Nilis brilliance cannot hide the failings

Belgian makes instant impact on Premiership debut while Chelsea manager complains of xenophobia
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The Independent Football

Late August seems a trifle early for Premiership sides to be serving up end-of-season fare, yet Aston Villa and Chelsea, sixth and fifth respectively last term, played out a soporific, staccato stalemate at Villa Park yesterday that arguably had less to commend it than their FA Cup final meeting in May.

Late August seems a trifle early for Premiership sides to be serving up end-of-season fare, yet Aston Villa and Chelsea, sixth and fifth respectively last term, played out a soporific, staccato stalemate at Villa Park yesterday that arguably had less to commend it than their FA Cup final meeting in May.

The promise held out by two goals in the opening half hour - the first a virtuoso effort by Luc Nillis on his Villa debut, the equaliser a header by Marcel Desailly which reflected poorly on the goal keeping of David James - proved to be illusory.

At the end of what their manager, Gianluca Vialli, admitted afterwards had been "a difficult week," with a lot of criticism, Chelsea should have been satisfied to have ended a run of four successive away defeats. But Vialli, while relieved that they had avoided a repeat of their fate at Bradford, complained that people were "picking on" his players and portraying them as "a group of foreigners here to pick up easy money who don't care about the club."

In a remark more relevant of Millwall than Chelsea, he told the assembled scribes: "We've got no friends. We know that unless we win the League by 25 points, we are shit." Pressed to elaborate on his team's alleged unpopularity he suggested they were disliked by the media, grinning as he added: "but none of my players read the papers anyway - so you are wasting your time."

The latter sentiment probably summed up the feelings of many among the 27,000 crowd as they filed out of what is currently a three-sided, atmosphere-free stadium. The first disappointment came before a ball was kicked in earnest when it transpired that David Ginola had received an accidental knock from Paul Merson in training and would not be fit to make his first home appearance.

At least the Villa manager, John Gregory, had advance notice of the Frenchman's indisposition. Vialli was forced to thrust his reserve goalkeeper, Carlo Cudicini, into the fray for only his second start after Ed de Joey pulled a hamstring muscle during the warm up. He also lost Mario Stanic, his £5.6m Croatian recruit, to a recurrence of a minor knee injury mid way through the first half.

Cudicini, once of Lazio and Milan, performed capably and made one fine save from Lee Hendrie soon after half time. He was otherwise largely untroubled, which must have come as a relief after a torrid opening period during which Nilis seemed to be waging a personal vendetta against him.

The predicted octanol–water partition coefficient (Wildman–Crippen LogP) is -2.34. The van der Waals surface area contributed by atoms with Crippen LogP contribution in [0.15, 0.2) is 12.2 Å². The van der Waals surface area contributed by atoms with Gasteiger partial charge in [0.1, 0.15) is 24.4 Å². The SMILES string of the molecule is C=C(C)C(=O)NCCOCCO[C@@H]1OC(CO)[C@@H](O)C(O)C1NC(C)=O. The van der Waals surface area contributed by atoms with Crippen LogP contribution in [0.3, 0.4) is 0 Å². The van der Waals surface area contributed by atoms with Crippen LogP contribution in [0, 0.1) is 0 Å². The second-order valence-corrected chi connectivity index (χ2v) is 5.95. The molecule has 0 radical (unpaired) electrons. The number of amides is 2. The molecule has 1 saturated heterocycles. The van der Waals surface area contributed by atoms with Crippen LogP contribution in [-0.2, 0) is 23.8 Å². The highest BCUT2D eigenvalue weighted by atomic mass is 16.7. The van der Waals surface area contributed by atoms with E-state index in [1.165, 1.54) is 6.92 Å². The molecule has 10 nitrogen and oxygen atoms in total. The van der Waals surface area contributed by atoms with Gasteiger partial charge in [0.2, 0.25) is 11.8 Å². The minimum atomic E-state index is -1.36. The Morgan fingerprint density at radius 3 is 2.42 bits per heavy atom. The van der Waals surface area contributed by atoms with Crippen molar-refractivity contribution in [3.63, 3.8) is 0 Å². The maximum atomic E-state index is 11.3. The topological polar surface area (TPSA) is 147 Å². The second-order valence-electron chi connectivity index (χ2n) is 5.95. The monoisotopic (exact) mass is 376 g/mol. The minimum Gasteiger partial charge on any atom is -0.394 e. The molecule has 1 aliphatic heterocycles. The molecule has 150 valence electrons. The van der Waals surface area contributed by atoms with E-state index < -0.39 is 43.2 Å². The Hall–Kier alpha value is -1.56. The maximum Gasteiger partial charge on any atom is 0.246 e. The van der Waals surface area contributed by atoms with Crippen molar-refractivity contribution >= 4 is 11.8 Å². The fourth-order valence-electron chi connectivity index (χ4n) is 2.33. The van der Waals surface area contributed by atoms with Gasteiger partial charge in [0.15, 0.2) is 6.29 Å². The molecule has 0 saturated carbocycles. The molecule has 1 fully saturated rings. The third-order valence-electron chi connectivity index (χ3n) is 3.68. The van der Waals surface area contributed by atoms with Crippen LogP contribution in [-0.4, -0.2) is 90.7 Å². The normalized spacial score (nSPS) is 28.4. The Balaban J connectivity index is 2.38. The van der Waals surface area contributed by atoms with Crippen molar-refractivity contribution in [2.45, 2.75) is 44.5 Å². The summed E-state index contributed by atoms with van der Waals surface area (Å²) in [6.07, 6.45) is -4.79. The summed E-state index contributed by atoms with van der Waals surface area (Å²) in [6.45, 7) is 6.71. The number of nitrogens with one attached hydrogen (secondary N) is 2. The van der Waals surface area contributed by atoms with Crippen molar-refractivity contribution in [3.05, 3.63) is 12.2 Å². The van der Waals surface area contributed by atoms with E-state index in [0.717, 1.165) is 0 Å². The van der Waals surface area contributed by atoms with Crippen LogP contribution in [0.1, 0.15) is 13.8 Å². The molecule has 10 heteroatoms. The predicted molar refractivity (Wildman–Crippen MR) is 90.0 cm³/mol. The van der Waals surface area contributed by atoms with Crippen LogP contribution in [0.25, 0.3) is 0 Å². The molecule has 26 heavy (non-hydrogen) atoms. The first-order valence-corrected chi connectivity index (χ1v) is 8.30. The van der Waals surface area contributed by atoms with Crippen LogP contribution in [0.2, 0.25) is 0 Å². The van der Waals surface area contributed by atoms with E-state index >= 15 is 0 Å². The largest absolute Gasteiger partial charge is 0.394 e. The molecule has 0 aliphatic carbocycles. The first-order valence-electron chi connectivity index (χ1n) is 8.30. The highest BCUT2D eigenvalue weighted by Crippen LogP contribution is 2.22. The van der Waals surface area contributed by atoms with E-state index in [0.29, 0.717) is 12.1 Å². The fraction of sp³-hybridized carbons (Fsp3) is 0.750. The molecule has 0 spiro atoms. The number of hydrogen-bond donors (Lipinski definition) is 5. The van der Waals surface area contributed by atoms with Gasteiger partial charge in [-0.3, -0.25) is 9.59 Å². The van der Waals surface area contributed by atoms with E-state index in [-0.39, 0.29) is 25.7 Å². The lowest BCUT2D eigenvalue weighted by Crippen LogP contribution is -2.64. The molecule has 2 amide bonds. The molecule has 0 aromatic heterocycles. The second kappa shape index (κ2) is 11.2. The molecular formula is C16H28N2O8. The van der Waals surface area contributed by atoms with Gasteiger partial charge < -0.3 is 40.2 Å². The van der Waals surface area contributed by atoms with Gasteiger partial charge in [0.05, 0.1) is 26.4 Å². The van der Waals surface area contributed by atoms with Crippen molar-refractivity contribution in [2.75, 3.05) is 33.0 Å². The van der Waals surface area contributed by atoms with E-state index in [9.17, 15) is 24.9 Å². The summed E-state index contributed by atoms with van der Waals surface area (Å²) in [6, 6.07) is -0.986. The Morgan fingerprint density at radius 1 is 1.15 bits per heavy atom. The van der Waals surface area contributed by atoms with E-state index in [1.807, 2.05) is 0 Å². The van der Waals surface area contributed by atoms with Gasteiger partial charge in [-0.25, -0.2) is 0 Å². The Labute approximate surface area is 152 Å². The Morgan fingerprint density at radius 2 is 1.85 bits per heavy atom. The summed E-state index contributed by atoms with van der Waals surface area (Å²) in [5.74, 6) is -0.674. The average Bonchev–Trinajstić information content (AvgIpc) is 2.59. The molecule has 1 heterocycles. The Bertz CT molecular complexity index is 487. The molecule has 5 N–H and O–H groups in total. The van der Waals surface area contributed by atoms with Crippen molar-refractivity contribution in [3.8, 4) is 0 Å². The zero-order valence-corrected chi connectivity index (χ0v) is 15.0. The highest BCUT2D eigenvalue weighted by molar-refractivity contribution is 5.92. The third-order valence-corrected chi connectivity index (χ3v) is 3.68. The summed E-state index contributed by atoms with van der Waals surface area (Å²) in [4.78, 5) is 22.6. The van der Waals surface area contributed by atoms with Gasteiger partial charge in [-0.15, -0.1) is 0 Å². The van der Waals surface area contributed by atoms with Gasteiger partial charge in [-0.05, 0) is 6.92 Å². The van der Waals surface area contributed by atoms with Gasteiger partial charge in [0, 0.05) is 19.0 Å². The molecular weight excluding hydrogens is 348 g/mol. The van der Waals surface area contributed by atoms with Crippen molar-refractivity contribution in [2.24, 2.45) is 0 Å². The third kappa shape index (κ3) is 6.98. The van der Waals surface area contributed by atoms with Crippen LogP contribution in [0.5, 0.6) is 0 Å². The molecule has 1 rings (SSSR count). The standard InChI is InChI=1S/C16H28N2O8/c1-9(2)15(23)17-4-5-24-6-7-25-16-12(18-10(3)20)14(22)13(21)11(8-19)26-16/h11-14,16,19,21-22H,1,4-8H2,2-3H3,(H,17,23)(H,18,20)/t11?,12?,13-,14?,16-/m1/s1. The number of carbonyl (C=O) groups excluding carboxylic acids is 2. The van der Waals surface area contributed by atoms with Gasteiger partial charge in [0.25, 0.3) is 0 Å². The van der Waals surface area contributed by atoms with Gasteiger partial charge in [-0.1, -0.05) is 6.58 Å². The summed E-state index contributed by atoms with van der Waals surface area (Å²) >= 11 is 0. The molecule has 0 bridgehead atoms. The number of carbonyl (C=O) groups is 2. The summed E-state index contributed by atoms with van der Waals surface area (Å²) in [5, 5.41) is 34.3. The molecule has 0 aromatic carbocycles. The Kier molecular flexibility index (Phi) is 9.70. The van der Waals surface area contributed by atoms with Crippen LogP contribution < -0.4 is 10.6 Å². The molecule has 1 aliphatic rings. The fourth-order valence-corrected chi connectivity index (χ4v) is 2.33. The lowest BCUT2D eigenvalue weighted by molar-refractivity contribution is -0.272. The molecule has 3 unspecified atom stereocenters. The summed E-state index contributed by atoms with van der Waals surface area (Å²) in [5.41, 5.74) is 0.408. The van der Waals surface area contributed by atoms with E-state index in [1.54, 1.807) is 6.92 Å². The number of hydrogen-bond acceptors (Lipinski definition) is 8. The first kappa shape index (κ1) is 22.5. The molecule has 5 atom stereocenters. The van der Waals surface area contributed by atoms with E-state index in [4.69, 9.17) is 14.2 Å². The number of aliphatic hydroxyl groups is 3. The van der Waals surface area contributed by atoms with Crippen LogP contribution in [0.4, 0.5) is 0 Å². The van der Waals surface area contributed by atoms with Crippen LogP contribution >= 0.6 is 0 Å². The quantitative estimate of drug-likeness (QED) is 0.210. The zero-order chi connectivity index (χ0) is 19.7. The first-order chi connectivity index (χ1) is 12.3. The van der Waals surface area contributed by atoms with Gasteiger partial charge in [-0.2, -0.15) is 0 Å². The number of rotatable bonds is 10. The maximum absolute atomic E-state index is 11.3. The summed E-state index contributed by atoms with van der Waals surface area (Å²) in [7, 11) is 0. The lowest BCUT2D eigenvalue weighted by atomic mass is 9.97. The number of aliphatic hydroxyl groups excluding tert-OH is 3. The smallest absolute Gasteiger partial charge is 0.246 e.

The arrival of the 32-year-old Belgian on a Bosman free transfer from PSV Einhoven tended to be overshadowed by Gregory's Ginola coup, not to mention the controversy over Chelsea's interest in the Villa captain, Gareth Southgate. Less than match-fit but pressing into service because of Ginola's absence, Nilis produced skills of which the former Tottenham favourite would have been proud, never more so than when he put Villa ahead.

The build-up was untypically fluid. Dion Dublin sent Alan Wright scampering down the left flank, from where the wing-back crossed low towards the near post. Despite being under pressure from Frank leboeuf, Nilis's first touch flicked the ball into the air. His second, the sweetest of left-footed volleys, lifted it thunderously beyond Cudicini.

Briefly, gleefully, Villa belied Ken Bates's description of them after the Wembley final as "A two bob team." Nilis, wriggling clear of the error-prone Leboeuf, brought a good save from Cudicini while Dublin headed wide from a centre by Merson, the only player to rise above the mediocrity for the full 90 minutes.

Chelsea appeared to be suffering a hangover from Valley Parade. For a side capable of passing the ball better than anyone in the division, they gave it away with alarming regularity, but there was at least a doggedness about them which enabled them to draw level.

Desailly's goal was eerily reminiscent of the one which won the Cup in that James came for a Dennis Wise corner but neither caught it nor cleared the danger. Gregory later argued that his keeper, recalled to England's squad for Saturday's friendly in France, was impeded by Tore Andre Flo. Perhaps so, but James did not assert himself forcibly enough for such a big man.

Chelsea had a greater share of possession in the second half and chances to win the game in the final 10 minutes. One shot by Flo gave James a chance to redeem himself with an excellent reflex save. Then, in the closing seconds, Eidur Gudjohnsen, who had replaced the ineffectual Jimmy Floyd Hasselbaink, again set up Flo only for the Norwegian's angled chip to drift wide.

Gregory conceded that Villa were "a bit fortunate" to hold out, but on an afternoon of curdled ambition, he could take heart from the prospect of Nilis and Ginola raising Villa above the two-bob bracket this season.

Goals: Nilis (10) 1-0; Desailly (30) 1-1.

Aston Villa (3-5-2): James; Alpay, Southgate, Barry; Stone, Merson, Boateng, Hendrie (Taylor 88) Wright; Dublin, Nilis (Joachim, 70). Substitutes not used: Ehiogu, Samuel, Enckleman (gk).

Chelsea (4-4-2): Cudicini; Panucci, Leboeuf, Desailly, Babayaro; Stanic (Morris, 26), Di Matteo, Wise, Poyet; Hasselbaink (Gudjohnsen, 77) Flo. Substitutes not used: Zola, Thome, Hitchcock (gk).

Referee: Paul Durkin (Dorset).

Booking: Chelsea: Hasselbaink.

Man of the Match: Merson.

Attendance: 27,056.

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